I've always been fascinated by the way we view our relationships with service providers. In my blissfully ignorant youth, when people referred to "their" real estate agent or "their" trainer, I assumed they had to be exceptionally wealthy to afford a retinue of specialized retainers like that. Of course, we don't actually own our consultants and contractors. Implying we do is simply a way of denoting status, the modern equivalent of long fingernails; we don't have to do the work, we have people for that. It's not a notion that has ever sat comfortably with me. Now that I'm actively out there consuming specialized services, I make a point of not propertizing (a neologism for you) those providers. I use a real estate agent; he's not mine. I see a physiotherapist - I don't own her.
It's this last that got me thinking about how we view health care. I was in for physiotherapy today and got to talking with the kinesiologist treating me about how the brain adapts to pain. A funny little thing, this: we pattern things like posture and physical response to the programming our noggins have created to adapt to injury, even after the original source of pain is gone. If you spend long periods hunching over a computer terminal and find yourself hunching the rest of the time, too, it's that behavioural patterning at play. Left unabated, it can change the curvature of your spine and cause all sorts of spin-off problems.
The kinesiologist and I also talked about the sorts of exercises and activities people can do to reset these posture programs over time - a key part of the injury recovery process. The challenge is, one visit a week to "your" physiotherapist isn't going to do that. Significant changes in behaviour come from regular, consistent practice - something you can only pay someone to do to you regularly enough to have long-term impact if you are rich as thieves. For the rest of us, we have to internalize our own care through exercise regimens, etc.
A big challenge this kinesiologist faces is getting this message through to her clients. If they don't make the time to do their exercises at home, they will not get better. She can give an initial push and serve as a stop-gap, but a full return to health involves active patient participation. The problem is, everyone is too busy with work, kids or the commute and far too stressed out to worry about their own health. Besides, they can pay someone to do that (like their physiotherapist) or pay for a product like ibuprofen to fill the gap. That's how we solve problems in our society - by buying the solutions.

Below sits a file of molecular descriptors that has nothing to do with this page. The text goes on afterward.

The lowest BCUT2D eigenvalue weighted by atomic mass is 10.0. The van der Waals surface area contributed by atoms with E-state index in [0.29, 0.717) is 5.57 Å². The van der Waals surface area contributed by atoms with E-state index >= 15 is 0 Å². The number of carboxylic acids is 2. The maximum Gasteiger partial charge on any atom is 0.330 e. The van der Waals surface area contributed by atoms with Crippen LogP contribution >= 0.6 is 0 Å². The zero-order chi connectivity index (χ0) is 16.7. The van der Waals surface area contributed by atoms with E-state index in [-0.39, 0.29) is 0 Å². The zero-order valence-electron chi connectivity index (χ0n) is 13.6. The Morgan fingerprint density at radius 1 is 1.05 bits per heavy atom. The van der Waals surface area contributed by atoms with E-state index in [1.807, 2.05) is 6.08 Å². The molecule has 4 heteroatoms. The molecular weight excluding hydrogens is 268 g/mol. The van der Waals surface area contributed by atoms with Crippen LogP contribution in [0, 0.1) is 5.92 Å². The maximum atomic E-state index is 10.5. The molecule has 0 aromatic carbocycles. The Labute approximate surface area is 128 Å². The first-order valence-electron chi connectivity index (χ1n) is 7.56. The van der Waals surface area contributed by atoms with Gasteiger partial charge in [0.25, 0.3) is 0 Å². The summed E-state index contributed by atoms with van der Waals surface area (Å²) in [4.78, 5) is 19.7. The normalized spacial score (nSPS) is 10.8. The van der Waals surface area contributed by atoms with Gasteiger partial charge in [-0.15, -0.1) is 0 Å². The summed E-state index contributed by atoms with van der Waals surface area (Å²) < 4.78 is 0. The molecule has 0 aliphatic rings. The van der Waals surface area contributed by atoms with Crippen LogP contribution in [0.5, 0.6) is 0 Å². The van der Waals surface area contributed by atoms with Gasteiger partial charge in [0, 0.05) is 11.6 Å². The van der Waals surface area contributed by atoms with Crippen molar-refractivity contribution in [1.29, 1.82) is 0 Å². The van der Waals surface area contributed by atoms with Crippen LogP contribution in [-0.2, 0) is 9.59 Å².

How often do we view our family doctor as just another service provider, like our accountant or our real estate agent? Have we hired them to make sure we stay in good working order, like a car mechanic? The capitalist theory suggests that if there's sufficient demand, supply will emerge to match; we are specializing our skills to an increasing degree to be competitive and besides, we define success as having the ability to pay others to do the stuff we don't want to. When was the last time you made your own furniture? Do you grow your own produce? Heck, do you even know where those things come from? The further up the food chain we are, the more stuff we can have and the less general work we need to do.
This, naturally, got me thinking about Mitt Romney. We've all seen or read the quote:
"All right, there are 47 percent who are with him, who are dependent upon government, who believe that they are victims, who believe the government has a responsibility to care for them, who believe that they are entitled to health care, to food, to housing, to you-name-it."
Romney is a pro-free market capitalist who is a big fan of consumer culture. In his mind, everyone should have the responsibility to work hard and by hook or crook, find profitability. When they do, they'll be able to pay for more stuff and expand the economy. They'll also be able to afford not to do things, like serve in the military.
Whatever the Romneys of the world try to tell themselves, we are working hard. At the lower end of the economic spectrum there are countless folk holding down two or more jobs, trying to make ends meet and save up for their kids' education. In the middle you have folk busting their butts to garner recognition and earn the next raise or promotion. Even at the top you have executives putting in 12 hours a day to keep their operations afloat. Heck, I even see homeless beggars in position starting at the crack of dawn. It's a very scant percentage of people who can afford not to work at all.
We work hard at what we do - we expect others to work hard at what they do. But what happens when those interests collide? What about when the service we are paying for is the maintenance of our own personal health?
Healthcare is a huge industry. Everything from pills to acupuncture and even health promotion services like spin or yoga classes generate a lot of revenue. Public health services are also a multi-billion dollar industry. In fact, public health care cost the Ontario taxpayer $49 billion in 2011. But are we getting better? Whether we thinks we're victims or players, how healthy is our reliance on outsourcing health - and, like bad posture, is this pattern-forming behaviour?
We live in a consumer/producer based society. Every aspect of our life, even parenting, has been affixed with a dollar value and is offered on the market by someone as a for-profit service. Maybe you think this is a good thing. Me, I make a point of getting in my exercises so I can heal myself. for me, independence isn't about holding ownership over the labour of others; it's about gaining the ability to be master of my own fate.